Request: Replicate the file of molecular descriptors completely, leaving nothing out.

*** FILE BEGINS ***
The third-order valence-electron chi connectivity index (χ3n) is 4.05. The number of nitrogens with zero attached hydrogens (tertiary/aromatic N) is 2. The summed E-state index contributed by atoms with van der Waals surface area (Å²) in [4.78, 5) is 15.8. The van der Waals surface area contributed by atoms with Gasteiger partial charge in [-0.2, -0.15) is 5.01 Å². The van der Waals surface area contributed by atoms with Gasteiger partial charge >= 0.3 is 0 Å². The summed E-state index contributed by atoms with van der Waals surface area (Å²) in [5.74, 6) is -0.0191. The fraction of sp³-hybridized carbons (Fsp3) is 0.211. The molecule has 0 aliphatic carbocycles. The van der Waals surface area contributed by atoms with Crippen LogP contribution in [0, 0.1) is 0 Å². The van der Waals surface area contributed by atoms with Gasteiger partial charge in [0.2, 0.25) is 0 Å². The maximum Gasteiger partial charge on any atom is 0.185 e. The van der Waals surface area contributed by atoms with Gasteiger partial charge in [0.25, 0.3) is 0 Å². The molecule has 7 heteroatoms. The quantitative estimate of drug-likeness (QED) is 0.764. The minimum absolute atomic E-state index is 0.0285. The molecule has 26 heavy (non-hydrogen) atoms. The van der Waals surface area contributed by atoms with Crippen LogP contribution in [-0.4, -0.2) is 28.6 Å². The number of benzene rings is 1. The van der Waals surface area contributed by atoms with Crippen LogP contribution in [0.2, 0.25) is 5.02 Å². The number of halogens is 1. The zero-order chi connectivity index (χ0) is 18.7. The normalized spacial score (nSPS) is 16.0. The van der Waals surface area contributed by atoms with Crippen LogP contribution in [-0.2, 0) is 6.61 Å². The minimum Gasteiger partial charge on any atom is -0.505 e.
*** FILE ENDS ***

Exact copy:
The third-order valence-electron chi connectivity index (χ3n) is 4.05. The number of nitrogens with zero attached hydrogens (tertiary/aromatic N) is 2. The summed E-state index contributed by atoms with van der Waals surface area (Å²) in [4.78, 5) is 15.8. The van der Waals surface area contributed by atoms with Gasteiger partial charge in [-0.2, -0.15) is 5.01 Å². The van der Waals surface area contributed by atoms with Gasteiger partial charge >= 0.3 is 0 Å². The summed E-state index contributed by atoms with van der Waals surface area (Å²) in [5.74, 6) is -0.0191. The fraction of sp³-hybridized carbons (Fsp3) is 0.211. The molecule has 0 aliphatic carbocycles. The van der Waals surface area contributed by atoms with Crippen LogP contribution in [0, 0.1) is 0 Å². The van der Waals surface area contributed by atoms with Gasteiger partial charge in [0.2, 0.25) is 0 Å². The maximum Gasteiger partial charge on any atom is 0.185 e. The van der Waals surface area contributed by atoms with Gasteiger partial charge in [0.25, 0.3) is 0 Å². The molecule has 7 heteroatoms. The quantitative estimate of drug-likeness (QED) is 0.764. The minimum absolute atomic E-state index is 0.0285. The molecule has 26 heavy (non-hydrogen) atoms. The van der Waals surface area contributed by atoms with Crippen LogP contribution in [-0.4, -0.2) is 28.6 Å². The number of benzene rings is 1. The van der Waals surface area contributed by atoms with Crippen LogP contribution in [0.2, 0.25) is 5.02 Å². The number of halogens is 1. The zero-order chi connectivity index (χ0) is 18.7. The normalized spacial score (nSPS) is 16.0. The van der Waals surface area contributed by atoms with Crippen LogP contribution in [-0.2, 0) is 6.61 Å². The minimum Gasteiger partial charge on any atom is -0.505 e.